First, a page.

Message to Beijing, loud and clear.
The friendly folks Down Under are stepping up their military presence in the Indo-Pacific region, and make no mistake, the crosshairs are entirely pointed at the growing power of China, says a special report from Prof. Paul Dibb at Real Clear Defense.
The first action is the announcement by Prime Minister Scott Morrison of a US$1.1 billion upgrade to the Royal Australian Air Force base at Tindal, to lengthen the runway so that US B-52 strategic bombers as well as RAAF KC-30 air-to-air refuelling aircraft can operate from there, writes Dibb, professor of strategic studies at the Australian National University.
It goes without saying, it would also benefit Northrop Grumman’s B-21 Raider long-range strategic stealth bomber, which could enter service in 2025.
The second is the announcement by the US State Department that Australia has been cleared, at a cost of about US$1.4 billion, to purchase 200 AGM-158C long-range ship-killing missiles (LRASM), which can be fired from F/A-18 Super Hornets and F-35s, the report said.
Clearly, the coincidence of these two developments at the same time should not be underestimated by Chinese military analysts.
Morrison described the upgrades to Tindal as being “the sharp end of the spear” for Australian and US air operations in the Indo-Pacific, the report said.
The sharp end indeed.
As ASPI’s Peter Jennings observed, the decision to expand the Tindal airbase is perceived as a giant strategic step forward and could be the basis for a greater leadership role for Australia in the region, the report said.
The latter takes on growing significance amid the rapidly cooling relationship between Philippine president Rodrigo Duterte and the United States.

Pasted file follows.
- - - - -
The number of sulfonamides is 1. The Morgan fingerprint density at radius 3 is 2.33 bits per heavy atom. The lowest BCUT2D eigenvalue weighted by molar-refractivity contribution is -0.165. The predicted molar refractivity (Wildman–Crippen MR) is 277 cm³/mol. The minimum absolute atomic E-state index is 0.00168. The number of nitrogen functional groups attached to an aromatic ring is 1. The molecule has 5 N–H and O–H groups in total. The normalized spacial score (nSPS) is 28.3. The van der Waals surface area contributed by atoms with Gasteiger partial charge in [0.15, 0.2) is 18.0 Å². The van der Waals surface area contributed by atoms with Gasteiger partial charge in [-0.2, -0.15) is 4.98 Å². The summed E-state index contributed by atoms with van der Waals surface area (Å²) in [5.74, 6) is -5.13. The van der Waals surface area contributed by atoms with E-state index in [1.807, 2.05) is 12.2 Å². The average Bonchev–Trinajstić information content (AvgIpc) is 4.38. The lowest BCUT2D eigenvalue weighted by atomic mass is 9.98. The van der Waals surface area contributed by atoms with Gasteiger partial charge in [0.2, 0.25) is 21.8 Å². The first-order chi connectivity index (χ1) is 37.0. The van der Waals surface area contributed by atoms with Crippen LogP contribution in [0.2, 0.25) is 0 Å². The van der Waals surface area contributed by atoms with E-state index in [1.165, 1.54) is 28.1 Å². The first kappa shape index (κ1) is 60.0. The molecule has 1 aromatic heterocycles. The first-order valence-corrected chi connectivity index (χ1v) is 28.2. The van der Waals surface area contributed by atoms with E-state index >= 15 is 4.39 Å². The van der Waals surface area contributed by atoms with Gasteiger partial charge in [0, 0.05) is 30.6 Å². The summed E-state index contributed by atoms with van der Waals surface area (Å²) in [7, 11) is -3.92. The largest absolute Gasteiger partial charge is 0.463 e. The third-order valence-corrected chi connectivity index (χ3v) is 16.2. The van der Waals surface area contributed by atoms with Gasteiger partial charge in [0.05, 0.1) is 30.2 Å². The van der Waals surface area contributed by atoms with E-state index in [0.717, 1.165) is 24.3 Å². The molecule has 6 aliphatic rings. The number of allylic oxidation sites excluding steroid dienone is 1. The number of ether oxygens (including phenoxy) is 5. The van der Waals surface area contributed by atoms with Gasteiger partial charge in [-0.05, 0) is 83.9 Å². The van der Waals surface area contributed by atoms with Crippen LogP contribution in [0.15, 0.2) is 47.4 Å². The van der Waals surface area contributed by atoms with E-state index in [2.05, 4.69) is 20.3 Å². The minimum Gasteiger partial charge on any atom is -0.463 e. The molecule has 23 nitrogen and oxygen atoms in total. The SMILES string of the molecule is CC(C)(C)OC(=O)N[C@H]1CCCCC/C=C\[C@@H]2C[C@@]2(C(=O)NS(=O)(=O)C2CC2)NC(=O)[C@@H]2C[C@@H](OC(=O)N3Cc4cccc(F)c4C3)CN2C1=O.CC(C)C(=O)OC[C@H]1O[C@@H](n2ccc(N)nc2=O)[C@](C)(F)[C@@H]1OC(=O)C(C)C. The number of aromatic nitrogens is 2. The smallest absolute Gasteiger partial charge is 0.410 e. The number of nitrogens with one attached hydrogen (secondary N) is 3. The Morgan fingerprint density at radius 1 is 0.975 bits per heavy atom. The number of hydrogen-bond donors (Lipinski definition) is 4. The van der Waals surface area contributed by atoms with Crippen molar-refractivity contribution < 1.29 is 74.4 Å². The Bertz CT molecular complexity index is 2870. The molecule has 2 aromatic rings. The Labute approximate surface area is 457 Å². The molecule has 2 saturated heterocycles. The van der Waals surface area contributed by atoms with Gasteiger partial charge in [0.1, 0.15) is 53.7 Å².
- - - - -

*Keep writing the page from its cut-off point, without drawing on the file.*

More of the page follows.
When the upgrade, including major runway extensions, fuel stockpiles and engineering support, is completed, Tindal will be the most potent military base south of Guam, the report said.
And — for the time being — beyond the reach of Chinese conventional ballistic missiles.
The LRASMs will give Australia a highly capable stand-off anti-ship strike capability with much longer range than before, the report said.
Unclassified sources state that this missile has a range of at least 500-600 kilometres. It can conduct autonomous targeting (moving ships and land targets), relying on on-board targeting systems and data links to acquire the target without GPS.
The missile is also designed with countermeasures to evade active defence systems, and, reportedly can share data to coordinate and attack in a swarm — the future direction of military weapons on all sides.
The actions also represent a major boost to Australia’s strike capabilities, following the retirement of the RAAF’s outdated F-111s and the fact that it takes forever for the navy’s diesel-electric Collins-class submarines to transit South Pacific waters, the report said.
For the first time since World War II, a major power is deploying military capabilities which are contesting strategic space in the “inner arc,” stretching from the Indonesian archipelago and Papua New Guinea down to Solomon Islands and Vanuatu.
Meantime, the US is also developing a ground-launched version of the latest Tomahawk maritime strike missile, a boost glide anti-ship missile, a hypersonic cruise missile and potentially a Pershing III anti-ship intermediate-range ballistic missile, the report said.
With ranges of around 1,000 kilometres to more than 3,000 kilometres, these sorts of weapons would enable Australia to strike at targets well into the South China Sea.